As news broke of plain-clothed officers arresting WikiLeaks founder Julian Assange on Thursday morning UK time, the world's media converged on Westminster Magistrates Court.
While Mr Assange's lawyer delayed the hearing with a late arrival, the WikiLeaks founder nonchalantly took out a book to read sitting in a glassed dock facing the press gallery that included The National.
Journalists from around the world, as far as Russia, had packed the press gallery and squeezed into the public gallery.
Camera crews had swamped Westminster Crown Court’s front entrance, as approximately ten Assange supporters unfurled banners demanding his release. Police helicopters swirled above the London court.
Perhaps knowing the attention surrounding his case, the now heavily bearded Assange wore a smart black suit and was called to rise by District Judge Michael Snow.
The controversial campaigner was found guilty of breaching bail conditions linked to alleged sexual crimes in 2010 in Sweden but faces further allegations from the US over his activities at the head of the whistle-blowing organisation.
Any quiet onset by the delay of Liam Walker, Mr Assange’s lawyer, would be broken thereafter.
The judge slammed Mr Assange for taking advantage of the high number of journalists in the court room to accuse previous British judges of so-called “bias”.
The Australian has previously accused a British judge for a lack of impartiality and that, as his lawyer claimed in court, has been “subjected to a tribunal clearly biased”.
“What is unacceptable in front of a packed press gallery is the grossly unfair reputation of dragging Ms Arbuthnot’s reputation in front of the press when you should have challenged it yourself,” District Judge Brown hit back.
“He (Mr Assange) has chosen to make accusations about a senior judge not having the courage for cross examination”, the judge added.
But the hard-hitting nature of this hearing didn’t stop there. It merely intensified.
The court heard of what had happened in the morning of his arrest. Police turned up but Mr Assange had “barged” his way past them into his room, before multiple officers hauled him onto his knees with back up officers called for.
Mr Walker stood up and defended Mr Assange as having “reasonable excuse to seek refuge” in Ecuador’s London embassy.
The Wikileaks founder displayed a cold demeanour, while his lawyer often walked up to him to confer what the judge had said.
Mr Assange pleaded not guilty to sharing classified information with Chelsea Manning in 2010 and has not consented to his extradition to the US.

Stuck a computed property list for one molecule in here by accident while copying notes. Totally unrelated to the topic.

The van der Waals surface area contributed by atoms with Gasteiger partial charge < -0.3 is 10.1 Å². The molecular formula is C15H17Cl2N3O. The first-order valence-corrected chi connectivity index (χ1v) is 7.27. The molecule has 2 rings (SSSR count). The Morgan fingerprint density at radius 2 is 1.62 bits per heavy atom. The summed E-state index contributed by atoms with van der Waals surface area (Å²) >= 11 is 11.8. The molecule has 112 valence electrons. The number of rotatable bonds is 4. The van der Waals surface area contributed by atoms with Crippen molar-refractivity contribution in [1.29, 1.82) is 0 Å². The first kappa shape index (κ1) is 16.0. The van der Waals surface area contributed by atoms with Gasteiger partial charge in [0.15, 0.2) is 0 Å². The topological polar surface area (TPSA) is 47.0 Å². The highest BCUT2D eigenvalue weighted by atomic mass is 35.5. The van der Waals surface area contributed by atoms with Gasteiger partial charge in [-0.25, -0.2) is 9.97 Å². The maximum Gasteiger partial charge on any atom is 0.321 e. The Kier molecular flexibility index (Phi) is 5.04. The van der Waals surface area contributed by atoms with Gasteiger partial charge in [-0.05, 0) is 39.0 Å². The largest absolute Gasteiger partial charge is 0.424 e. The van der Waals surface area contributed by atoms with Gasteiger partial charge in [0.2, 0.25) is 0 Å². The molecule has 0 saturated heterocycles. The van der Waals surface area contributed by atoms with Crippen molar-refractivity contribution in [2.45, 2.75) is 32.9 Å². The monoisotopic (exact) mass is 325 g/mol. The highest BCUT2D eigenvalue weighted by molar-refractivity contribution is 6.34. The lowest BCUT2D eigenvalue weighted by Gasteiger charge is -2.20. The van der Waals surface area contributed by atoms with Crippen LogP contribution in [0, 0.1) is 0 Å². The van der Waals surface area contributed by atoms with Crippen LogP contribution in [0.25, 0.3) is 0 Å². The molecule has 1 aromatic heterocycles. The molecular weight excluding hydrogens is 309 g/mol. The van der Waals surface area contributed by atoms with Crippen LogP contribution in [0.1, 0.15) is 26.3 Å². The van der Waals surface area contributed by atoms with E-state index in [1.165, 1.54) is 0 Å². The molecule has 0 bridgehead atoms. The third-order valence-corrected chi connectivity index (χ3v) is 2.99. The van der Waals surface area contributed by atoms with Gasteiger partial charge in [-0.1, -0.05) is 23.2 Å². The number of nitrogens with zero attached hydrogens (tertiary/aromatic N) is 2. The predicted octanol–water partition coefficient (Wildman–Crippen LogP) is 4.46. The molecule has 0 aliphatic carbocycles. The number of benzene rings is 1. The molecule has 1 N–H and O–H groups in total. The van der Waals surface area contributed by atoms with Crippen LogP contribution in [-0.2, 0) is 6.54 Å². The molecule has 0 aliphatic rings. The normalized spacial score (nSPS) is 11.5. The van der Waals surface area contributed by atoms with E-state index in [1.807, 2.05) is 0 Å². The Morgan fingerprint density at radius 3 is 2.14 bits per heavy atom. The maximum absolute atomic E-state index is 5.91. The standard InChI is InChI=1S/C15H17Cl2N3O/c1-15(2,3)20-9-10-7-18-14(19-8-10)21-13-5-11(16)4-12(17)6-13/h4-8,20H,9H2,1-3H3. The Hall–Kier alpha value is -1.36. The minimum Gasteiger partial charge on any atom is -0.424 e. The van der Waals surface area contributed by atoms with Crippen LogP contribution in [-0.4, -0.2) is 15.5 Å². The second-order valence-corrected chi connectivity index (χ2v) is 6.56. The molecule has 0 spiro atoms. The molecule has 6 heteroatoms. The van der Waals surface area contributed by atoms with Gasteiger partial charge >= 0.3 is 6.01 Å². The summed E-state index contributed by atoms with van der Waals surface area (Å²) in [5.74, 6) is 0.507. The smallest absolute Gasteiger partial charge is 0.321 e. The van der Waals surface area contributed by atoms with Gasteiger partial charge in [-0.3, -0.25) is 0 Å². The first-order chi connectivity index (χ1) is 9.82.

The judge then rounded off the proceedings in a clear, crisp tone that left no one in doubt.
He described Mr Assange as displaying the “behaviour of a narcissist”, and called his behaviour “shameful”.
“I therefore have no hesitation to find Mr Assange guilty”.
Mr Assange is set to appear at Southwark Crown Court via video link on 2 May with regards to defending himself on charge of not appearing before police.
On his way out, Mr Assange waved to some of his supporters in the public gallery who had managed to find their way into an already packed room full of journalists.
A separate hearing on his US extradiction is expected to be heard in 65 days time, on 12 June.
Outside the Ecuador embassy, protesters shouted "shame on you" at the Ecuadorian ambassador as a scuffle broke out between security and a reporter from Chile-based El Ciudadano newspaper who tried to challenge the ambassador as he was bundled into a car.
The reporter, Patricio Mery Bell, said he wanted to ask the ambassador Jaime Martín about the Ecuadorian government’s promises around Mr Assange’s asylum.
“Ecuadorian police pushed me and tried to fight with me,” he said. “We started shouting traitor and liar because when I interviewed him two days ago he told me there was no change with the position of Julian Assange and that the government of Lenín Moreno will respect international law.”
He added that Mr Assange is a citizen of Ecuador and that the country had broken international law by allowing British police to arrest him in the embassy.